In its effort to improve the nutrition label, the Food and Drug Administration (FDA) recently updated the proposed label design. The agency added the new requirement for the Daily Value declaration and new footnote text. Despite the FDA's efforts, the proposed label still falls woefully short of its goal to improve the American diet. That's because the label still focuses on the amount of information it conveys rather than the information's usefulness, salience or ease of use.
The FDA's decision to mandate added sugar declaration is emblematic of the label's problems. The FDA proposed to require added sugar declaration in addition to the total sugar already disclosed on the label. When the agency tested the impact of the new requirement, it found that the proposed label confused consumers trying to identify a more nutritious product. Thus, when the more nutritious product had less added sugar, consumers were just as likely to identify the more nutritious product correctly with either the proposed or current label. Yet, when the more nutritious product had higher added sugar content, consumers were less likely to identify the more nutritious product using the proposed label. It is likely that some consumers used a mental shortcut and assumed that less added sugar signified a healthier product. Consequently, they were misled by the proposed label.
Yet, the experience of other agencies shows that labels can be used to effectively communicate information to consumers. Consider, for example, the new fuel economy label. Similar to the FDA, the Environmental Protection Agency (EPA) and Department of Transportation (DOT) sought to update the fuel economy label in order to make it more accurate and more useful to consumers. So in 2011, the agencies completely redesigned the label, which now provides more information than the original miles per gallon (MPG) disclosure. What makes the fuel economy label different is the fact that the label explicitly focused on consumers' needs by making fuel efficiency information both salient and usable.
For example, studies found that consumers usually misinterpret MPG ratings. They assume that a vehicle's fuel efficiency increases in proportion to its MPG rating. Thus, consumers assume that upgrading a vehicle from 10 MPG to 15 MPG will yield about as much fuel savings as upgrading from 20 MPG to 25 MPG. In reality, fuel efficiency improvements are higher at lower MPG levels. This is what is known as the "MPG illusion." To counter this confusion, the new label shows fuel efficiency in the number of gallons per 100 miles — a much more intuitive metric of fuel efficiency.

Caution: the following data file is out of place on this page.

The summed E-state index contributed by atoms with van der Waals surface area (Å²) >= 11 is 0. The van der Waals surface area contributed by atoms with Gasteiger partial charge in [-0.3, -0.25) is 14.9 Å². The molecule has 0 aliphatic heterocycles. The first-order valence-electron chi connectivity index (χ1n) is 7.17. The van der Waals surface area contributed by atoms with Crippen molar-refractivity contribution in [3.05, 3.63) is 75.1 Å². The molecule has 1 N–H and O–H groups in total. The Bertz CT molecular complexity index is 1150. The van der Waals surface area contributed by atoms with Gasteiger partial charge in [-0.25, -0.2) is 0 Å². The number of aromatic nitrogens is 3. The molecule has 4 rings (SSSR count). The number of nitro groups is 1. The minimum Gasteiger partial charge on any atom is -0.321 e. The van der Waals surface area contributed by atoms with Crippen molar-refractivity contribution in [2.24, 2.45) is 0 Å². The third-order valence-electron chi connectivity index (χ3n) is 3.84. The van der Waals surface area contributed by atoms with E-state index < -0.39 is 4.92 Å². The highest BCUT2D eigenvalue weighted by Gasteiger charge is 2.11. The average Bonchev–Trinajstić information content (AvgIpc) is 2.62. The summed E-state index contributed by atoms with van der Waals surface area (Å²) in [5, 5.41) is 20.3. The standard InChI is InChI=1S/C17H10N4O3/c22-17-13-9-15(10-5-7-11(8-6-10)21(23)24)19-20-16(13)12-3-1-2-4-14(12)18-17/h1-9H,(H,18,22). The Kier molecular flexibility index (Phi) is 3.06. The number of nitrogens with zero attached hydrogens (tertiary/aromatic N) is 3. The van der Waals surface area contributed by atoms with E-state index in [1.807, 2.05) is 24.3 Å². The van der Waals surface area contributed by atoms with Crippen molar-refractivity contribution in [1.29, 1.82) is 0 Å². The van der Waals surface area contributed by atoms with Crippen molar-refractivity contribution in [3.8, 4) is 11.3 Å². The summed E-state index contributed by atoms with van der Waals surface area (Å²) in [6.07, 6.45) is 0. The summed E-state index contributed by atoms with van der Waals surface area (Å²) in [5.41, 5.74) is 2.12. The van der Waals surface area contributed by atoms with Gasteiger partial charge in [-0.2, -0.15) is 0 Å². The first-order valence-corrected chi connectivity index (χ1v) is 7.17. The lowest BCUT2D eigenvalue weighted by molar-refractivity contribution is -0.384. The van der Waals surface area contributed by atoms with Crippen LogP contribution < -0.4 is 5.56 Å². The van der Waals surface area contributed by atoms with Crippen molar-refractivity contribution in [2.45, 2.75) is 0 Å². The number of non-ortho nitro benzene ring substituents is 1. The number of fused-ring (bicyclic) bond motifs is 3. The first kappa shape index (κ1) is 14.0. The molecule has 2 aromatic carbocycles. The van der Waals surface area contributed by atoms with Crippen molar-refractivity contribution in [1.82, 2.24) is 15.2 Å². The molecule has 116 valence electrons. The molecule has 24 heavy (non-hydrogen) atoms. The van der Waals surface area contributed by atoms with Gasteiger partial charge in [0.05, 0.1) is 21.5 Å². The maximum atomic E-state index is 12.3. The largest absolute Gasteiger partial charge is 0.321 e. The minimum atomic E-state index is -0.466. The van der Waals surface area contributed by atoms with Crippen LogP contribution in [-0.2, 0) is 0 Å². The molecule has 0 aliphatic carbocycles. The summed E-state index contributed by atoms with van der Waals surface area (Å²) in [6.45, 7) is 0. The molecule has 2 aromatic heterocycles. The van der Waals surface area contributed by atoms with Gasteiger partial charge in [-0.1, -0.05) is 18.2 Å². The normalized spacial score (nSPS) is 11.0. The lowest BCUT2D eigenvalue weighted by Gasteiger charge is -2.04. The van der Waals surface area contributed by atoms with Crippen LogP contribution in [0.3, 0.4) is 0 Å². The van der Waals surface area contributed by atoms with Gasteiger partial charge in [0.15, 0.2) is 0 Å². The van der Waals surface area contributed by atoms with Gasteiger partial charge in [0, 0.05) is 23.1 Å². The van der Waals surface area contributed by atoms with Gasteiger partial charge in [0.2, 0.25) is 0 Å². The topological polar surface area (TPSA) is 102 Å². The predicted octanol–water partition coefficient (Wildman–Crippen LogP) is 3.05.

Another problem that consumers face is that they often focus too much on the upfront vehicle price but fail to consider future fuel costs. To counter consumer myopia, the label displays the estimated annual fuel cost. In addition, it shows how much money a consumer would save over five years with the current vehicle compared to an average vehicle in its class. The label makes it easier for consumers to make the tradeoffs between the higher price and the lower fuel costs of more efficient vehicles.
Finally, the fuel economy label makes it easy for consumer to compare vehicles by providing a fuel efficiency and greenhouse gas rating on a sliding scale. The scale ranges from the worst to best vehicles in the same class and gives consumers a frame of reference to evaluate the vehicle.
Both the nutrition and fuel economy labels face a similar problem: They try to help consumers make better choices by giving them more information. Yet, whereas the nutrition label throws confusing jargon and meaningless numbers at consumers, the fuel economy label places information in the context that is meaningful and easily understandable for most consumers. The fuel economy label's success is not an accident; it stems from agencies' explicit effort to be purposeful in their disclosures and mindful of consumers' needs. The FDA would do well to learn from the EPA and DOT's experience.